Inductive
Reasoning
Compare the reasoning in (1) with that in (2):
In (1), we are given information about the population of Martians, and on the basis of this information, we arrive at a conclusion about a given sample of Martians. In (2), on the other hand, we are given information about a sample of Martians, and on the basis of this information, we arrive at a conclusion about the entire population of Martians. The latter type of reasoning is is called inductive reasoning. In contrast, the reasoning in (1a) is deductive reasoning. [It would seem natural to take (1b) and (1c) as probabilistic qualitative deduction and probabilistic quantitative deduction, but many logicians would be unhappy about this terminology.] Given the properties of a population (a set), deductive reasoning allows us to infer the properties of a particular sample (a proper subset) of the population. Given the properties of a sample of a population (a proper subset), inductive reasoning allows us to infer the properties the population (the set) as a whole:
In terms of Venn diagrams, the distinction between the two can be diagrammed as follows:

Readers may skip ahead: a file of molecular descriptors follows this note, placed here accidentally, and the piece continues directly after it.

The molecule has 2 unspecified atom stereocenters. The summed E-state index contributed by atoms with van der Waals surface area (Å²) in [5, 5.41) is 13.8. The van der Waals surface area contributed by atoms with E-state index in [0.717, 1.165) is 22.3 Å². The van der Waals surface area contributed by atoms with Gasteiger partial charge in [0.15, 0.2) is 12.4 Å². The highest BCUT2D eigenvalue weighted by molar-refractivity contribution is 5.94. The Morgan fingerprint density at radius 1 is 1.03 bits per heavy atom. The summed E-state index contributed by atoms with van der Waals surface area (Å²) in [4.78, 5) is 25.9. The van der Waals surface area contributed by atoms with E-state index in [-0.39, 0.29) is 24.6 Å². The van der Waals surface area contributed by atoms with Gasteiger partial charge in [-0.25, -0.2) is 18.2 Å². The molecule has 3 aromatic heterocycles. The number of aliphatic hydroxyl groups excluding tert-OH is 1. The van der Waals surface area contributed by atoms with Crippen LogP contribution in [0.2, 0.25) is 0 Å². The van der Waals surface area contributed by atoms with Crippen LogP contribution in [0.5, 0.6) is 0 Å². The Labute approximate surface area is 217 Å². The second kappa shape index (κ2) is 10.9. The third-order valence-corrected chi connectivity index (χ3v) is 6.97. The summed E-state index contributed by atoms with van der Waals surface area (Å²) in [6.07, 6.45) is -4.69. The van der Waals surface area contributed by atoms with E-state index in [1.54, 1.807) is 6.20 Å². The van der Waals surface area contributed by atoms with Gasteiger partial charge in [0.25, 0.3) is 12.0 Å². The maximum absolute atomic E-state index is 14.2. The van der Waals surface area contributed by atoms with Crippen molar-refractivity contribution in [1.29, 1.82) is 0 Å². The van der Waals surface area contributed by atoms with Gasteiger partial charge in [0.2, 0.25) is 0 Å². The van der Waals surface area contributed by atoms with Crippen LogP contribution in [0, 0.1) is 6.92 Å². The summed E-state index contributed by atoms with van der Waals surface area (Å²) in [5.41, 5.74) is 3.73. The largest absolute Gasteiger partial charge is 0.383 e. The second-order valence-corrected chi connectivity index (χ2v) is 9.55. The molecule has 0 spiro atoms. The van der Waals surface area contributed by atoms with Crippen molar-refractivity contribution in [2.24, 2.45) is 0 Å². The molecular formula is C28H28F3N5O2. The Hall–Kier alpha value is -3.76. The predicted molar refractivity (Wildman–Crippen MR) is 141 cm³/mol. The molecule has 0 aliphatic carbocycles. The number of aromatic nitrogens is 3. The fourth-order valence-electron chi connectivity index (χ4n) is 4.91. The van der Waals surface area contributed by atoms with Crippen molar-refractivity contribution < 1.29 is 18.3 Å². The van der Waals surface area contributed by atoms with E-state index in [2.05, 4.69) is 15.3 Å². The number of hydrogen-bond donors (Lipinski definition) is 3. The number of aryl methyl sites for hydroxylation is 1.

Alternatively, we could say that deductive reasoning allows us to infer the particular from the general, while inductive reasoning allows us to infer the general from the particular.
The reasoning in (8a) illustrates probabilistic quantitative induction (statistical reasoning) while (8b) illustrates probabilistic qualitative induction. (8c) and (8d) both illustrate nonprobabilistic qualitative induction, but express caution of two different kinds.Quantitative probabilistic deduction comes under probability theory in mathematics, while quantitative probabilistic induction comes under statistics. The most conservative rules of inductive inference are probabilistic: Conservative induction
If we are willing take a risk, we could make the conclusion nonprobabilistic as follows: Radical induction
Contributed by K P Mohanan ().

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